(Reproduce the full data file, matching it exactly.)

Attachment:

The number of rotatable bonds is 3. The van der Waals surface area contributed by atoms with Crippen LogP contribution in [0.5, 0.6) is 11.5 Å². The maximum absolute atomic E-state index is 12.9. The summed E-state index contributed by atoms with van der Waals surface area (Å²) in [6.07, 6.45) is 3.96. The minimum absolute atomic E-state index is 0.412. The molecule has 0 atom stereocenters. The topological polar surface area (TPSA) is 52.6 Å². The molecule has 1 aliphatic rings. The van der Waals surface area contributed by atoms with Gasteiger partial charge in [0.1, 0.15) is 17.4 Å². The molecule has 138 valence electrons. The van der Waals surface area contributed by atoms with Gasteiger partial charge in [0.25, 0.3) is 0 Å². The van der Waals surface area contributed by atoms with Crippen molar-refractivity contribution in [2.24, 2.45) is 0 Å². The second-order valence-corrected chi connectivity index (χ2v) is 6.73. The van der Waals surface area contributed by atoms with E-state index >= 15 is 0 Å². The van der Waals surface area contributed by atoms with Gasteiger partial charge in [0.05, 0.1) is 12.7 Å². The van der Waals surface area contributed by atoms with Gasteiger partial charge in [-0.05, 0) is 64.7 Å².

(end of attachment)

The number of rotatable bonds is 3. The van der Waals surface area contributed by atoms with Crippen LogP contribution in [0.5, 0.6) is 11.5 Å². The maximum absolute atomic E-state index is 12.9. The summed E-state index contributed by atoms with van der Waals surface area (Å²) in [6.07, 6.45) is 3.96. The minimum absolute atomic E-state index is 0.412. The molecule has 0 atom stereocenters. The topological polar surface area (TPSA) is 52.6 Å². The molecule has 1 aliphatic rings. The van der Waals surface area contributed by atoms with Gasteiger partial charge in [0.1, 0.15) is 17.4 Å². The molecule has 138 valence electrons. The van der Waals surface area contributed by atoms with Gasteiger partial charge in [0.25, 0.3) is 0 Å². The van der Waals surface area contributed by atoms with Crippen molar-refractivity contribution in [2.24, 2.45) is 0 Å². The second-order valence-corrected chi connectivity index (χ2v) is 6.73. The van der Waals surface area contributed by atoms with E-state index >= 15 is 0 Å². The van der Waals surface area contributed by atoms with Gasteiger partial charge in [0.05, 0.1) is 12.7 Å². The van der Waals surface area contributed by atoms with Gasteiger partial charge in [-0.05, 0) is 64.7 Å².